I wasn't told he had no windows, says father of Guantanamo Briton

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The Independent Online

Four Britons held in Guantanamo Bay have had the conditions of their detention relaxed, raising their families' hopes that they could soon be free.

Four Britons held in Guantanamo Bay have had the conditions of their detention relaxed, raising their families' hopes that they could soon be free.

For the first time since they were arrested nearly three years ago, US authorities have agreed to install windows in the men's cells and allow them to take daily exercise. The Foreign Office indicated that the concessions showed that diplomatic pressure was paying off.

But one of the fathers of the British captives said the news had been badly handled by the Foreign Office. Azmat Begg, a retired banker from Birmingham, said he had not been aware that his son, Moazzam Begg, was being kept in a cell without any natural light. He said: "When the Foreign Office official telephoned me to tell about how they had managed to fix a window in Moazzam's cell I was very upset. They hadn't bothered mentioning the fact that up until then he was being locked away in the dark."

Mr Begg has campaigned tirelessly for the release of his son, who was arrested while travelling with his family in Pakistan. In the next few weeks Moazzam and the three other British detainees are expected to be taken from their cells and brought before special hearings to review the legal status of their detention.

The move follows a US Supreme Court ruling that gave the US justice system jurisdiction over the right and conditions of nearly 600 prisoners in Guantanamo Bay.

Privately, British officials do not expect these hearings to have any immediate "material effect" on the Britons' prospects of release. But news that the Americans have relaxed the conditions of the men's detention is being interpreted that they may be being prepared for release.

The four, Moazzam Begg, Feroz Abbasi, Martin Mubanga and Richard Belmar have been held in Guantanamo Bay for more than two and half years without knowing the nature of the crimes they are accused of. All have been moved from outside "cages" to cells with "sleeping and washing facilities."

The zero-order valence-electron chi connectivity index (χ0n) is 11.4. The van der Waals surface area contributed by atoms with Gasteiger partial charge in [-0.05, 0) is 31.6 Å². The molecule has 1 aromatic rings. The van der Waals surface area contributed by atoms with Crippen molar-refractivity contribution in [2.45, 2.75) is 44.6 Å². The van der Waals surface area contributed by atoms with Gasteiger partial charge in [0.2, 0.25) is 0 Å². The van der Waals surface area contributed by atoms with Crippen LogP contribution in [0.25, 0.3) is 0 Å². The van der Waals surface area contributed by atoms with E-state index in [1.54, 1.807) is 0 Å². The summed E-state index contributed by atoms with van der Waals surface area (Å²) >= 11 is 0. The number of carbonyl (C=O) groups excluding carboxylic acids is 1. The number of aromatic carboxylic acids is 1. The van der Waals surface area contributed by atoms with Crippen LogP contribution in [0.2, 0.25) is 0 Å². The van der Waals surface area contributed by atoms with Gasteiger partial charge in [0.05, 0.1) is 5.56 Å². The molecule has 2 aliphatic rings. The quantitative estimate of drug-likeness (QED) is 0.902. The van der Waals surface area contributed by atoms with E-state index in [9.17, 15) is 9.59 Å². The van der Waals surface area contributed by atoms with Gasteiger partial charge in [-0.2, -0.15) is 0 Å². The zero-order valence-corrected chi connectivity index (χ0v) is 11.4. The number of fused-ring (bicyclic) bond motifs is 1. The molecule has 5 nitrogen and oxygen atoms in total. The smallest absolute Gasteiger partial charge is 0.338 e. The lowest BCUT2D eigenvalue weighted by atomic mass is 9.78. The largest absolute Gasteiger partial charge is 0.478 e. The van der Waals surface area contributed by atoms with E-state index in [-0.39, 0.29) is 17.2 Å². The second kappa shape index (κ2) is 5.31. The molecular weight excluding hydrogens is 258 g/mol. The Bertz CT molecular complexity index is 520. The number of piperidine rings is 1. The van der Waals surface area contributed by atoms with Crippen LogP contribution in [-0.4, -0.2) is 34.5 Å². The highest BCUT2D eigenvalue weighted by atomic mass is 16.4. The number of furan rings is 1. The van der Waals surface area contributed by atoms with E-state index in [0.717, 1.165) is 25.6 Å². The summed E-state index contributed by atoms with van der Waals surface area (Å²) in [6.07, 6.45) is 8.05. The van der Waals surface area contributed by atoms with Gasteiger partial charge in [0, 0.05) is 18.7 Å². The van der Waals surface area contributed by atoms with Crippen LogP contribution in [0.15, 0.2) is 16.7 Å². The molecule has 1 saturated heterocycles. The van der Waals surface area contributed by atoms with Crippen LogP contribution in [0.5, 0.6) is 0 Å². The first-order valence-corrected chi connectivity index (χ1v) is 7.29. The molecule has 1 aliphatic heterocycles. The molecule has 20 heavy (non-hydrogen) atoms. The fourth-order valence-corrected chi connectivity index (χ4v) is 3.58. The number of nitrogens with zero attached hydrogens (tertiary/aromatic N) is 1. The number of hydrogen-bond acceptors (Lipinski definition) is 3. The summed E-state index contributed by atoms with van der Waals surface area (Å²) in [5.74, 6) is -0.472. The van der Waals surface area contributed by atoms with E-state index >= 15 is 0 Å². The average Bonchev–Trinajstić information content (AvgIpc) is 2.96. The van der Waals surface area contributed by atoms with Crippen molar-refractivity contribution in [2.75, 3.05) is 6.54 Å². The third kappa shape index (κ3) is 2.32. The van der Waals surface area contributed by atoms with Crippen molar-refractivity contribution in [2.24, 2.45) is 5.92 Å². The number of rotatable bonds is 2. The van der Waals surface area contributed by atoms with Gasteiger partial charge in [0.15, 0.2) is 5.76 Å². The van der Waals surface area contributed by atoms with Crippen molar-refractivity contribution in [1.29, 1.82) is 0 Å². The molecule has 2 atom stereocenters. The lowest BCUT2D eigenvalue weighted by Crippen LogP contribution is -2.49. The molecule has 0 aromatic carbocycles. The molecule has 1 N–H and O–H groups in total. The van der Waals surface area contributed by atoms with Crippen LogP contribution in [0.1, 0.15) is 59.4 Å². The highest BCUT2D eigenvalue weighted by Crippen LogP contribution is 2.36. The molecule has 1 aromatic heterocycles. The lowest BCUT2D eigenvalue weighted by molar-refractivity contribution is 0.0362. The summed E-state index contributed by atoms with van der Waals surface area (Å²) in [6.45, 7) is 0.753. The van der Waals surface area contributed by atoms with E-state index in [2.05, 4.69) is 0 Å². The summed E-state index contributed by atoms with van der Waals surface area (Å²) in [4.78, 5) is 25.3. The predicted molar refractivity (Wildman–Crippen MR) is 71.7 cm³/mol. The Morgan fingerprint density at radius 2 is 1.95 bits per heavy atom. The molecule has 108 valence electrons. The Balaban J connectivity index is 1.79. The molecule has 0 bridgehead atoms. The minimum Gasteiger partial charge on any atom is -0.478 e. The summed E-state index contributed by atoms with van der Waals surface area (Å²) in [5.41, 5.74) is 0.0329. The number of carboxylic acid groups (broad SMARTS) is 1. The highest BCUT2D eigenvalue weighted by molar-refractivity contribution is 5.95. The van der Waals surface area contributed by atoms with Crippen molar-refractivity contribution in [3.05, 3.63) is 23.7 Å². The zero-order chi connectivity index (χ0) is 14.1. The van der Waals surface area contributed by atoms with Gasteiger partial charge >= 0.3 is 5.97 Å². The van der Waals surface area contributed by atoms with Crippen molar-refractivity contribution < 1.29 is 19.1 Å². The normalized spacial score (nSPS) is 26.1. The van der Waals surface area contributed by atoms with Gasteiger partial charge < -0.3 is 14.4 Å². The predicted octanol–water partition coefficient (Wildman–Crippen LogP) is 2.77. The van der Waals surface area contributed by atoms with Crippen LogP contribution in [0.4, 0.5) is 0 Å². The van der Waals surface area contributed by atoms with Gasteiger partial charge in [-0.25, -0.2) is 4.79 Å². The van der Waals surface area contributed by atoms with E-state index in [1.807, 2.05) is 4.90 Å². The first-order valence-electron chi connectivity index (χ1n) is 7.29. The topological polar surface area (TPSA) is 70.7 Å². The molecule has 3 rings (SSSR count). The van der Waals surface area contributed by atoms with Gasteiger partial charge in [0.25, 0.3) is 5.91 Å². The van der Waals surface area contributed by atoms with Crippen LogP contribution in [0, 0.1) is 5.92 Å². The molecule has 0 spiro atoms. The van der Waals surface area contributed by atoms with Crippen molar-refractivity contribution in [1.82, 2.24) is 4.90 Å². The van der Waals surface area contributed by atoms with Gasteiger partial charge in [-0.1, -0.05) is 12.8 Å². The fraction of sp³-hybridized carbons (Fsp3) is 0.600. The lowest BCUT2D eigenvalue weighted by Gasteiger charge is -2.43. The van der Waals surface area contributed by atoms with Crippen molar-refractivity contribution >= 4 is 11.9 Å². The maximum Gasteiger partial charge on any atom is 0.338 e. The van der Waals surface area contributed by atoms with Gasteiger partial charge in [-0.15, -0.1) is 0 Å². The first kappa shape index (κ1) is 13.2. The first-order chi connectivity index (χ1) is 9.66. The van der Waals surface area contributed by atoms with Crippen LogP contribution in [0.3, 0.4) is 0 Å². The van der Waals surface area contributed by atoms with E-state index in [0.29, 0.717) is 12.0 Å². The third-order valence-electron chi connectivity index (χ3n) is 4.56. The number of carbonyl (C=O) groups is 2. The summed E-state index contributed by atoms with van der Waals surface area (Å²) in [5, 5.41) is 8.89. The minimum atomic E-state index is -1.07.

Mr Begg and Feroz Abbasi had been earmarked for appearances in the first round of "military commissions" but the Foreign Office confirmed that both men's trials had been "suspended". A Foreign Office spokesman said the only obstacle to securing the men's release were US concerns over security. "In the absence of a fair trial, the Prime Minister has requested to President Bush that they should be returned to the UK. They have security concerns and they are trying to address them," he said.

The Americans had similar concerns about the five other Britons held in Guantanamo who were freed earlier this year.

Mr Begg said he had not been informed about the new review hearing that his son was due to appear before. He said: "The Foreign Office has made no effort to tell me about these new tribunals nor when my son is appearing. But that has been happening for nearly three years now. It is no surprise to me at all." But he added: "I don't think that he is physically or mentally fit to face a trial."

He said the pressure on his son's wife and children, who had to return to Britain after Moazzam's arrest, had become almost intolerable. "The youngest boy was born while my son was held by the Americans. But the oldest girl remembers when the night he was taken [in Pakistan]. She is seven and cries for her father to come home. When I went to America to protest for his release she begged me not to go. 'They took my daddy, I don't want them to take you,' she said when I left."

He added that his son's wife was "sick" with worry. "It is becoming harder and harder to carry on. If Tony Blair wanted Mr Bush to send my son home then he only has to ask. That's quite clear."

The Foreign Office said the concessions had been won after British officials visited the US naval base in Cuba last month. The spokesman said: "There were concerns about their lack of exercise, access to natural light and delays in receiving letters from home.

"They are in sound physical health but they have increasing frustrations about their continued detention. We've raised individual health [mental health] concerns with the Americans who have addressed them." All of the British detainees are able to practise their religion and have access to reading and writing material, he added.

The Attorney General, Lord Goldsmith, has already won agreement from the Americans that none of the British suspects will face the death penalty whatever the outcome of their trials.

The new Combatant Status Review Tribunals being conducted by the US this week have been criticised by human rights groups as a "sham" after it emerged that three military officers will sit on the panel.

Nearly 600 prisoners from more than 40 countries are held at the base in eastern Cuba, some since January 2002. Only a handful have been allowed lawyers. Most have had no contact with the outside world except letters from home censored by the military.